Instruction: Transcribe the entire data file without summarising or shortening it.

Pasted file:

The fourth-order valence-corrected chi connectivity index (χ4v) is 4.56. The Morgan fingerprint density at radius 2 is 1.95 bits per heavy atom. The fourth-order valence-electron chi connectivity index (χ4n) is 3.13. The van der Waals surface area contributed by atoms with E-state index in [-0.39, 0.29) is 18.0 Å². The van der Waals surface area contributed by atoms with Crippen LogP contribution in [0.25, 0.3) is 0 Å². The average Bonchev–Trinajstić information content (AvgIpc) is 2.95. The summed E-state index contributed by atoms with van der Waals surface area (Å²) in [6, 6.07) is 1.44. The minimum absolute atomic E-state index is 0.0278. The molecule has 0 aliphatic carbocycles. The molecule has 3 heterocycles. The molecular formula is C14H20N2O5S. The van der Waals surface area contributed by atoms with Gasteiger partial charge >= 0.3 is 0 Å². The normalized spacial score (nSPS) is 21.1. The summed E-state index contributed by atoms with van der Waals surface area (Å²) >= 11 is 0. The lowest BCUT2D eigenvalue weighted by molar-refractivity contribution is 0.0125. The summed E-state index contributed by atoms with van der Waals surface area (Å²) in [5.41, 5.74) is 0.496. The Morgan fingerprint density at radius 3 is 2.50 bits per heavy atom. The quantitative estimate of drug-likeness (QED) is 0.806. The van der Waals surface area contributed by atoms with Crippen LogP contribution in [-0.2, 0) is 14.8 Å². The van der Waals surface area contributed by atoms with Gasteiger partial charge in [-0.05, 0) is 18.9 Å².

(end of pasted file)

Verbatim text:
The fourth-order valence-corrected chi connectivity index (χ4v) is 4.56. The Morgan fingerprint density at radius 2 is 1.95 bits per heavy atom. The fourth-order valence-electron chi connectivity index (χ4n) is 3.13. The van der Waals surface area contributed by atoms with E-state index in [-0.39, 0.29) is 18.0 Å². The van der Waals surface area contributed by atoms with Crippen LogP contribution in [0.25, 0.3) is 0 Å². The average Bonchev–Trinajstić information content (AvgIpc) is 2.95. The summed E-state index contributed by atoms with van der Waals surface area (Å²) in [6, 6.07) is 1.44. The minimum absolute atomic E-state index is 0.0278. The molecule has 0 aliphatic carbocycles. The molecule has 3 heterocycles. The molecular formula is C14H20N2O5S. The van der Waals surface area contributed by atoms with Gasteiger partial charge >= 0.3 is 0 Å². The normalized spacial score (nSPS) is 21.1. The summed E-state index contributed by atoms with van der Waals surface area (Å²) >= 11 is 0. The lowest BCUT2D eigenvalue weighted by molar-refractivity contribution is 0.0125. The summed E-state index contributed by atoms with van der Waals surface area (Å²) in [5.41, 5.74) is 0.496. The Morgan fingerprint density at radius 3 is 2.50 bits per heavy atom. The quantitative estimate of drug-likeness (QED) is 0.806. The van der Waals surface area contributed by atoms with Crippen LogP contribution in [-0.2, 0) is 14.8 Å². The van der Waals surface area contributed by atoms with Gasteiger partial charge in [-0.05, 0) is 18.9 Å².